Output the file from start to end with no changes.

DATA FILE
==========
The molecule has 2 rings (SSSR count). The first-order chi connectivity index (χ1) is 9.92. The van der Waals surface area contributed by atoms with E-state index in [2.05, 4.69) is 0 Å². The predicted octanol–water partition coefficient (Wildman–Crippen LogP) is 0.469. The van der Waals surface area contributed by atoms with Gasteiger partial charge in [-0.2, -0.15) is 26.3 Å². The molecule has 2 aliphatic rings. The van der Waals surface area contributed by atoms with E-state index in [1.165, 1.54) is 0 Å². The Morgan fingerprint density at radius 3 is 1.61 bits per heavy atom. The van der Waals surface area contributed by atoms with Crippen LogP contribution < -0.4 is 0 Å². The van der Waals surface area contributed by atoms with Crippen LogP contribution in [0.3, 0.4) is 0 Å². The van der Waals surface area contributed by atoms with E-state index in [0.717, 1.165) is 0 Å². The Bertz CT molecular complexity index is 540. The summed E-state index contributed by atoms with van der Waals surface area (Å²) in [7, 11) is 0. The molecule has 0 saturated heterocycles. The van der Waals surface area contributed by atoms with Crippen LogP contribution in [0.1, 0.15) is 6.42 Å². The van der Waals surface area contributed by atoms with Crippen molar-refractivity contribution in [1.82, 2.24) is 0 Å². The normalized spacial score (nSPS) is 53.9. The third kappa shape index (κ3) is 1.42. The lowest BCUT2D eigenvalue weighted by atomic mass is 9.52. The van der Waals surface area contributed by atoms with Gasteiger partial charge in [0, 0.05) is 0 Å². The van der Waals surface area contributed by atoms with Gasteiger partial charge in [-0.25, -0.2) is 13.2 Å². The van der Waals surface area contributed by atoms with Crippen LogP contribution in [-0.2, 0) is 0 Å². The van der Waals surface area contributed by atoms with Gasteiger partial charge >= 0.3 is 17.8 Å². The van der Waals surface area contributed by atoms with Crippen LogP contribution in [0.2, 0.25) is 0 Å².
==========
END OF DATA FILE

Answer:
The molecule has 2 rings (SSSR count). The first-order chi connectivity index (χ1) is 9.92. The van der Waals surface area contributed by atoms with E-state index in [2.05, 4.69) is 0 Å². The predicted octanol–water partition coefficient (Wildman–Crippen LogP) is 0.469. The van der Waals surface area contributed by atoms with Gasteiger partial charge in [-0.2, -0.15) is 26.3 Å². The molecule has 2 aliphatic rings. The van der Waals surface area contributed by atoms with E-state index in [1.165, 1.54) is 0 Å². The Morgan fingerprint density at radius 3 is 1.61 bits per heavy atom. The van der Waals surface area contributed by atoms with Crippen LogP contribution < -0.4 is 0 Å². The van der Waals surface area contributed by atoms with Crippen LogP contribution in [0.3, 0.4) is 0 Å². The van der Waals surface area contributed by atoms with E-state index in [0.717, 1.165) is 0 Å². The Bertz CT molecular complexity index is 540. The summed E-state index contributed by atoms with van der Waals surface area (Å²) in [7, 11) is 0. The molecule has 0 saturated heterocycles. The van der Waals surface area contributed by atoms with Crippen LogP contribution in [0.1, 0.15) is 6.42 Å². The van der Waals surface area contributed by atoms with Crippen molar-refractivity contribution in [1.82, 2.24) is 0 Å². The normalized spacial score (nSPS) is 53.9. The third kappa shape index (κ3) is 1.42. The lowest BCUT2D eigenvalue weighted by atomic mass is 9.52. The van der Waals surface area contributed by atoms with Gasteiger partial charge in [0, 0.05) is 0 Å². The van der Waals surface area contributed by atoms with Gasteiger partial charge in [-0.25, -0.2) is 13.2 Å². The van der Waals surface area contributed by atoms with Crippen LogP contribution in [-0.2, 0) is 0 Å². The van der Waals surface area contributed by atoms with Gasteiger partial charge >= 0.3 is 17.8 Å². The van der Waals surface area contributed by atoms with Crippen LogP contribution in [0.2, 0.25) is 0 Å².